Do you have a drill? If so, you probably use it for a few minutes each month and then it spends the rest of the time in a cupboard.
And what about your neighbor? He probably has one in his shed too.
To be real, we don’t actually want a drill. We just want a hole in the wall when we need one!
How much stuff have we collected over the years that we don’t actually need? Because of the arrival of the internet and social networks, it’s increasingly easy to bring together supply and demand, and need and solution.
eBay has been helping for years to ensure things you no longer need can be sold relatively easily: what used to be physical is now possible virtually. Recently we have seen lots of smart initiatives turn up like ‘share purchasing’, ‘service exchange’ and ‘dare-to-ask’. Asking used to be stupid. Asking used to mean you couldn’t handle things yourself and you were showing your weakness. ‘Durftevragen’ (Ed. dare-to-ask) (with live events, on Facebook, #dtv on Twitter and even as a book) is making asking cool again. Nowadays asking for feedback is increasingly seen as a strength.
And to make it even better: as it turns out, most people really like helping others! Recently, I arrived early one morning at Schiphol from Curacao. I hadn’t been able to organize a taxi from station Breukelen to Nyenrode. From the train I placed an appeal on Twitter and Facebook: who can give me a lift? When I arrived in Breukelen, a friendly unknown person was waiting for me, and he very kindly drove my things and me to Nyenrode. It made us both very happy! Whether it’s finding a lift from A to B, help with your bookkeeping, organizing a Flashmob or a cleanup campaign for rubbish across the country: likeminded souls will always find one another.
With no effort, no costs, and… no self-interest. If sharing is the new having, then giving is the new receiving…
But some are still worried by the many crowdfunding, collaborative consumption and other ‘share platforms’ on the internet.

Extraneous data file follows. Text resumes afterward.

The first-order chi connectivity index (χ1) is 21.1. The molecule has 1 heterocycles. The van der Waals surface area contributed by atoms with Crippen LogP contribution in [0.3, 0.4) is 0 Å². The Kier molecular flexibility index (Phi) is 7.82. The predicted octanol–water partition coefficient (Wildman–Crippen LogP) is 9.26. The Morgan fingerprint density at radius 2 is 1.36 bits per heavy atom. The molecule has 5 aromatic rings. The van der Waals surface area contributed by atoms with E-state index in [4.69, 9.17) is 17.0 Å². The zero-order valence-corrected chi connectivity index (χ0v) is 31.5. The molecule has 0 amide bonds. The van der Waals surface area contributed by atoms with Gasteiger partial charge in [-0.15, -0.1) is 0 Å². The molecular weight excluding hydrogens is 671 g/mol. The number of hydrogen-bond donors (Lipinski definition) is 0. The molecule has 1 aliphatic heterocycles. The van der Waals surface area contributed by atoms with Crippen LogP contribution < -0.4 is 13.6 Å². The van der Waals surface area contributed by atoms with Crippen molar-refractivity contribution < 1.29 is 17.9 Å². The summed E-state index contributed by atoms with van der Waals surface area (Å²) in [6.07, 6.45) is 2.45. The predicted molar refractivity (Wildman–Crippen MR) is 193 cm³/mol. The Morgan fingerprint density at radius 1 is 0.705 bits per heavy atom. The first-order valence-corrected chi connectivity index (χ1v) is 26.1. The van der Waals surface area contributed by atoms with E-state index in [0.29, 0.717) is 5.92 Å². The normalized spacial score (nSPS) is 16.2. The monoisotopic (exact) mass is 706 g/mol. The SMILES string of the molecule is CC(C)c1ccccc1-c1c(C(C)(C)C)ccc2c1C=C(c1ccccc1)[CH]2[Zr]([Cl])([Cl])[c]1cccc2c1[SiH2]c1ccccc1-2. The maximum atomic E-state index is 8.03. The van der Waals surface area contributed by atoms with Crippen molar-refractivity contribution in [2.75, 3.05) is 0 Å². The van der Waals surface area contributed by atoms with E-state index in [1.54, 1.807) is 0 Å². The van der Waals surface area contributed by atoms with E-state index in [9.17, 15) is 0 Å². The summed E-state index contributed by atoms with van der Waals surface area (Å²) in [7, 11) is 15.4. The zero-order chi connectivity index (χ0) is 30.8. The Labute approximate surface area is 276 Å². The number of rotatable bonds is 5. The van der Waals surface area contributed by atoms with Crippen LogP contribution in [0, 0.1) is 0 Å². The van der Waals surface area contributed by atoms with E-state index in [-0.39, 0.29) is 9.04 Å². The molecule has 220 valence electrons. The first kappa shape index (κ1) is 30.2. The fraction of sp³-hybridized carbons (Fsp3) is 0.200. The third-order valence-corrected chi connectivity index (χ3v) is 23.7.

Can you trust all those virtual strangers? In her inspiring speech on TED.com, Rachel Botsman explained that the opposite is true: ‘technology is enabling trust between strangers.’ Because all the information is visible and findable, you can very easily deduce someone’s ‘track record’. It makes conmen and women especially visible. If you can choose Pete who came good on 99% of his 798 agreements or Joe who has a ‘dissatisfied’ next to half of his 4 agreements, you know who to choose! And you know what: the majority of people on these websites can be trusted, like in ‘real-life’ (where you won’t find the statistics on people’s foreheads, unfortunately…).
And what do we have to lose as far as service swapping or knowledge sharing is concerned? If two people exchange a Euro, they still both have a Euro. If they exchange ideas, they have two ideas afterwards, or may even have created a new idea. A candle does not burn any less by lighting another candle. So sharing is increasingly less ‘scary’, especially in our current knowledge economy.
That’s why more and more professionals are giving away their knowledge and tips for free. In blogs, in YouTube videos or simply live. Services are shared more too: my masseur is taking part in a free publicity workshop I am giving soon in exchange for a few massages. This exchange has great value for both of us, and the deal is made with closed wallets.
What do you have to give? Unused things? A listening ear? Are you good at DIY or have a specific skill? And what do you need? Someone to clean your house? Do your garden? A sitter for your kids or pets?
Before grabbing your wallet, get behind Google and see whether you can make a deal. And learn how good it feels to give. And to receive.
‘We make a living by what we get. We make a life by what we give.’ Winston Churchill
‘What do you have to lose as far as service or knowledge sharing are concerned?’